I was amazed.  Having not been in Seattle for a few months, I didn’t realize what was happening with bike share – until I saw this:
Bikeshare seattle (1)
And then this:

They’re Spin and Lime Bikes – two of three bikeshare companies that have, since July, started business in Seattle as private-sector initiatives after the failure of the city-subsidized Pronto system.  They don’t need docking stations; they’re just standing there – free floating – waiting for a rider to come by and unlock them with a phone.
Seattle Bike Blog provides the details here.
Within the downtown and inner neighbourhoods, they’re everywhere.

There’s a third one too – ofo, which is China-based (where all the GPS-enabled bikes come from, by the thousands). Apparently they’re doing pretty well, according to the Seattle Bike Blog, (though no one I talked to could figure out the economic model):

Free-floating bike share is working in Seattle. Or at least it sure appears that way according to the city’s first analysis of anonymized private bike share data.
In just two months, people have already taken 120,000 trips on the bikes. And because companies are steadily increasing the number of bikes on the streets, the number of rides each day continues to grow at a steep rate. 6,000 bikes are currently permitted, but SDOT’s Kyle Rowe told the Committee that he estimates the actual number on the ground now is closer to 4,000 and increasingly daily.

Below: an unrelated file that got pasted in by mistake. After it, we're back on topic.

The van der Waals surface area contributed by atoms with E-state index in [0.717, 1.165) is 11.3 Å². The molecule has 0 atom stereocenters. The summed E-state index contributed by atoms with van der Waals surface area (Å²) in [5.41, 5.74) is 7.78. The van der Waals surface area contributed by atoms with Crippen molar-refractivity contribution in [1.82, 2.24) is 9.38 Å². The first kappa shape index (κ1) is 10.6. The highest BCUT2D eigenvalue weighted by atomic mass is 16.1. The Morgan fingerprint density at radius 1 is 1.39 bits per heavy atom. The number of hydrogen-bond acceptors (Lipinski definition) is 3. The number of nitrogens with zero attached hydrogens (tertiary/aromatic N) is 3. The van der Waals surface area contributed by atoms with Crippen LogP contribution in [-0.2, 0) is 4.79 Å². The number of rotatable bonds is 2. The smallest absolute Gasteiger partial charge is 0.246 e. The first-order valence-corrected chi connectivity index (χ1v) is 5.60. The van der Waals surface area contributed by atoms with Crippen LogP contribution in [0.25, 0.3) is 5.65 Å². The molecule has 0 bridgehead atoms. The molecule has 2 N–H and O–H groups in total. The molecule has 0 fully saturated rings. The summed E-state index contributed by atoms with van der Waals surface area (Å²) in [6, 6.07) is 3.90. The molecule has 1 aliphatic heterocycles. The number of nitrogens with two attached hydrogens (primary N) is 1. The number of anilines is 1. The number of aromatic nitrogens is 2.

“Mobike (a China-based bike share giant that rivals ofo), Spin and LimeBike,” according to the blog, “are launching in Washington DC. …”  So, if they’re successful, is it just a matter of time before they arrive in Vancouver?
Will they displace Mobi or – like Car2Go and Evo compared to MoDo – will they complement each other, grow the market, add choice, and, once again, frustrate those who can’t believe that cycling is really a serious option and why do we need those damn bike lanes anyway …


  1. Key to their success is the 1 $ per ride (max .5 – 1 hr) pricing approach. Likely more attractive for most than the current MOBI subscription approach. This may be more of a factor than the “dockless” approach.
    Ron Richings

  2. This will be very well received in the Downtown East Side.
    Like Uber the approval from the City and the City wanting their ‘piece’, will take about 10 years.

  3. I think this new technology has the capability to displace traditional bike share types like Mobi. I’ve used the UBicycles in Victoria and am very impressed. There are some huge advantages to not needing docks.

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